And then there were the comical moments: when I closed the deal and we signed the paperwork for the transaction in Colombia, someone suggested that we celebrated with a toast. First, all the congratulations were given to my father, even though the deal was closed by me but as for the toast, all the men in the room got a glass of Whiskey while I was offered a bowl of granola. The memory of this incident is a good reminder of my success but also of what we women have to deal with sometimes. When people ask me for an example, I have a very good one to share!
Grobman: Have you ever had to put your foot down to deal with gender discrimination or bias?
Rojas: Yes. I was once offered a new role. I was asked for my desired compensation so I found out what my peers were making and as I would have more responsibilities I added an extra amount to it. The response was that my demand was crazy.
I then told them straight: “This is fair compensation for my scope of responsibilities. Do you think that because I am a woman, I should be paid less? I would be doing more work than my peers. If you are the kind of company that promotes a gender pay gap, I’m telling you right now that I’m not going to sign the employment agreement!”
Once I told them this, they quickly came back and said: “No, no, we don’t have a wage gap. We will pay you the fair amount you requested!”
Grobman: How are you approaching your current leadership challenge?
Rojas: As a female country manager, I feel that it is my responsibility to make a difference in my leadership style. My organization will grow to a 200-people operation by the end of 2019. I’m planning to have 50% of these positions, at all levels, filled by women. I want to have good professionals in my company and being a man doesn’t make one a better professional than a woman.
This year I was visiting the farm in a rural community and one of our growers, a little woman who was half of my height, came over to me and gave me a hug. This was the first time in her life that she had a real job outside the home. Her husband was coming to her to ask for money and cooking food for her! She was so proud of herself and what she achieved thanks to this job. It was amazing to be part of her journey!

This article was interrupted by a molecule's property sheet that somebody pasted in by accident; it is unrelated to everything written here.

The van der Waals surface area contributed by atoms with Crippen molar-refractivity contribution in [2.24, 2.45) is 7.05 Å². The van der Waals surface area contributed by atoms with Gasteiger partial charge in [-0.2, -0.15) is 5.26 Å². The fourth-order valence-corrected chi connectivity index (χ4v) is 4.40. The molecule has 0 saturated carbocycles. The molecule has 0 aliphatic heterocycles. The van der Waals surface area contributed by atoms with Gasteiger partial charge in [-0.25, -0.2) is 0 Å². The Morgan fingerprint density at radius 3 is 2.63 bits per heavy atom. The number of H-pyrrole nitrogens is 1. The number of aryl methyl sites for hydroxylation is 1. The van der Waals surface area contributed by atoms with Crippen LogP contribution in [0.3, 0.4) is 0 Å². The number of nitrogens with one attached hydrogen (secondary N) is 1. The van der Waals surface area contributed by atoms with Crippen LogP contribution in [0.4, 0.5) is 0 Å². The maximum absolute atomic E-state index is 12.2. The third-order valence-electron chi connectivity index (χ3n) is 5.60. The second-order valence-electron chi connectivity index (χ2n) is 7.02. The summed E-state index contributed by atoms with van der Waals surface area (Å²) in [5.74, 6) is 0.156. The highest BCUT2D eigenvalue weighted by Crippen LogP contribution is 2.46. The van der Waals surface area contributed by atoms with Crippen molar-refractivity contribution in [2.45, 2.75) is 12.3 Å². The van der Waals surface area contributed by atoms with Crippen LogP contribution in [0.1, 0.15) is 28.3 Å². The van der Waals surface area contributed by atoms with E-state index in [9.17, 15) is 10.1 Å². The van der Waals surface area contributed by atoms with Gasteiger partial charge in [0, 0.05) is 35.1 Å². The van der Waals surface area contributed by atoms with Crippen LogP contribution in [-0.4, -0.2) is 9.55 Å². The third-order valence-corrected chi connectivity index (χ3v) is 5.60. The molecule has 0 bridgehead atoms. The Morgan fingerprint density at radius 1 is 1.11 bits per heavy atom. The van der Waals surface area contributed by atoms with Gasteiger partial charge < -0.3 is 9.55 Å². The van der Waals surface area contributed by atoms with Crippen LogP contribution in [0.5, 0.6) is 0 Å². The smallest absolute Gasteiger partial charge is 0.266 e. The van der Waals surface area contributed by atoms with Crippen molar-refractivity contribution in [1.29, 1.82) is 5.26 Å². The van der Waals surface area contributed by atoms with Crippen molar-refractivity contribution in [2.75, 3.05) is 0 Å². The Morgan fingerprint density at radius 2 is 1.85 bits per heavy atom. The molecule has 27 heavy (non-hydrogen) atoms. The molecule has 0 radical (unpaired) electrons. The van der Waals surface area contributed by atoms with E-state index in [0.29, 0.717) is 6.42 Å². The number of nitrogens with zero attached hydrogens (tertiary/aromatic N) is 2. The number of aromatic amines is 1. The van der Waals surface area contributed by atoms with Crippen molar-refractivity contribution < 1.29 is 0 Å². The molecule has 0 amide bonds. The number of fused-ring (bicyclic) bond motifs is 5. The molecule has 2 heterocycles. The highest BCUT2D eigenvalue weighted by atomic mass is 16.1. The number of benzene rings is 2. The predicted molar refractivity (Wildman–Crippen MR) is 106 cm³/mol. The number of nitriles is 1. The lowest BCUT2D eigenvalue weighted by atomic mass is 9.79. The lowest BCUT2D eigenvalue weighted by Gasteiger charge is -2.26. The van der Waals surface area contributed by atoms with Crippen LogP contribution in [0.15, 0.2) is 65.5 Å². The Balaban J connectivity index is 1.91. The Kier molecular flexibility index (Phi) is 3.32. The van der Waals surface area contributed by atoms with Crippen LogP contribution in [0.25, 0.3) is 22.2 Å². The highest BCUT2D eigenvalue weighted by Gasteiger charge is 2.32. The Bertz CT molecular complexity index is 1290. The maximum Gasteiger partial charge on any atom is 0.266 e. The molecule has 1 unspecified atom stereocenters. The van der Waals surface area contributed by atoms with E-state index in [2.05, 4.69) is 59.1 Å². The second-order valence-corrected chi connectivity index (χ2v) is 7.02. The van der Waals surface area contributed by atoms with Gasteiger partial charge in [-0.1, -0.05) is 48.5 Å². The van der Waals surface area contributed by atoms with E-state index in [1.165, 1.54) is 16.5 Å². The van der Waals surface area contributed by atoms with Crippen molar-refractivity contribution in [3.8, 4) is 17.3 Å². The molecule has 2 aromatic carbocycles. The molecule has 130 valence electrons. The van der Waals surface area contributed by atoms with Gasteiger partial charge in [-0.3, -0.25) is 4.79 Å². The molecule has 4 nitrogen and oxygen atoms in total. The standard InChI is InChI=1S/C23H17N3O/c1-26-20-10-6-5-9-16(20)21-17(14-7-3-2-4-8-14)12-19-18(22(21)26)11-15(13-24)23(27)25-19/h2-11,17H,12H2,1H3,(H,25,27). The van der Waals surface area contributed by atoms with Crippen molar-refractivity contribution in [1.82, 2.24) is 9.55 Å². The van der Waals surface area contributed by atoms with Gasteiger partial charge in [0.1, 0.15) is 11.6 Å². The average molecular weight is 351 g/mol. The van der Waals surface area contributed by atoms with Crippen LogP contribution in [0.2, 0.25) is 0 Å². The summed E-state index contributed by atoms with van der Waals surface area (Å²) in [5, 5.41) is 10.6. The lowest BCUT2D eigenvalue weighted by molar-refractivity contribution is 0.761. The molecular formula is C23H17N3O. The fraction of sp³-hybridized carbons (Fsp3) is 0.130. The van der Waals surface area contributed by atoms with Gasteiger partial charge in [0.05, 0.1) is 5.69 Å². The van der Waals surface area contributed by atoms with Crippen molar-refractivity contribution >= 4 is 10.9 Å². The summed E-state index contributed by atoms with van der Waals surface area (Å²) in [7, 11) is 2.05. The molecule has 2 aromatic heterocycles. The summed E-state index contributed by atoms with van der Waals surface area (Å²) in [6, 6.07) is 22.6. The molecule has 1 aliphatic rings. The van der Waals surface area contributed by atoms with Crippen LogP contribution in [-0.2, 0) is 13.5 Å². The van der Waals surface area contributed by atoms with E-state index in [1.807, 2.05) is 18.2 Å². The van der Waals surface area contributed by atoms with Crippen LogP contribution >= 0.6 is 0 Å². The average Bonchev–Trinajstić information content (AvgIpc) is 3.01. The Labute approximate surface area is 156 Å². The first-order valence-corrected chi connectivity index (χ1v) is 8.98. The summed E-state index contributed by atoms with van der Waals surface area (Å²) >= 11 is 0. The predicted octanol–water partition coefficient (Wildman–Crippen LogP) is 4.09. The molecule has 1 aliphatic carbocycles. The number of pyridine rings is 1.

Grobman: What advice do you have for other women that want to enter the cannabis industry?
Rojas: Go for it! Don’t be afraid to show up and ask a lot of questions. One of the reasons for me getting this deal was that I showed up in conferences and introduced myself: “Hi, I’m Bibiana, I’m from Colombia, and I have this, this, and this question...” Some of these questions were very basic and I felt uncomfortable and awkward asking them, but I didn’t know anything about cannabis and needed to overcome this knowledge gap.
After a while, I became an industry expert. I continue going to these conferences, now as a speaker. I was also selected among the Cannabis Industry Woman to Watch in 2019 by Marijuana Business Magazine, the first Colombian to appear on the list. All this took me three years, which is a relatively short time!
The second thing, which surprisingly, I learned only on this job, is to know how to self-promote. No one is going to do it for you. Me becoming a speaker didn’t happen on its own. I pitched my knowledge of international cannabis markets to several conferences and then used those appearances to get my next speaking engagements. Now I don’t pitch myself anymore but rather people call me to come and speak at their events and I’m the one picking the best engagements!
This article was originally published in my column in Forbes Careers.
Enjoyed reading? Consider joining the select group of executives who receive our newsletter.